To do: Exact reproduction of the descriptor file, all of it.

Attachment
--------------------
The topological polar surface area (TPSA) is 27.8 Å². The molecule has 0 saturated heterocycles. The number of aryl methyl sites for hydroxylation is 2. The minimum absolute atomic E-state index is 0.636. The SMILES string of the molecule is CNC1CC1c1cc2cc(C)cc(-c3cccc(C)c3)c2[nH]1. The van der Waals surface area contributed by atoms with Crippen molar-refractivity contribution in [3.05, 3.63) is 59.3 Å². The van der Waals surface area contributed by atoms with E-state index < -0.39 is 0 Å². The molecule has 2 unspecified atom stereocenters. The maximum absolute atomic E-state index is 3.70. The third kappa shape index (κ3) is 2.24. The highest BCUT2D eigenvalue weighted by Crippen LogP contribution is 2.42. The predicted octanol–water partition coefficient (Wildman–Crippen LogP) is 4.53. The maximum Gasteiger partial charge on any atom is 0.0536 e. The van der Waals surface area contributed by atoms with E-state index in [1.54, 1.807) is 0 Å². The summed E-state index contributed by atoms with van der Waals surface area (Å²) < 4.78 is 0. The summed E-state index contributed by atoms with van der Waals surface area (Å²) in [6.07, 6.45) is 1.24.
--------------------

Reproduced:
The topological polar surface area (TPSA) is 27.8 Å². The molecule has 0 saturated heterocycles. The number of aryl methyl sites for hydroxylation is 2. The minimum absolute atomic E-state index is 0.636. The SMILES string of the molecule is CNC1CC1c1cc2cc(C)cc(-c3cccc(C)c3)c2[nH]1. The van der Waals surface area contributed by atoms with Crippen molar-refractivity contribution in [3.05, 3.63) is 59.3 Å². The van der Waals surface area contributed by atoms with E-state index < -0.39 is 0 Å². The molecule has 2 unspecified atom stereocenters. The maximum absolute atomic E-state index is 3.70. The third kappa shape index (κ3) is 2.24. The highest BCUT2D eigenvalue weighted by Crippen LogP contribution is 2.42. The predicted octanol–water partition coefficient (Wildman–Crippen LogP) is 4.53. The maximum Gasteiger partial charge on any atom is 0.0536 e. The van der Waals surface area contributed by atoms with E-state index in [1.54, 1.807) is 0 Å². The summed E-state index contributed by atoms with van der Waals surface area (Å²) < 4.78 is 0. The summed E-state index contributed by atoms with van der Waals surface area (Å²) in [6.07, 6.45) is 1.24.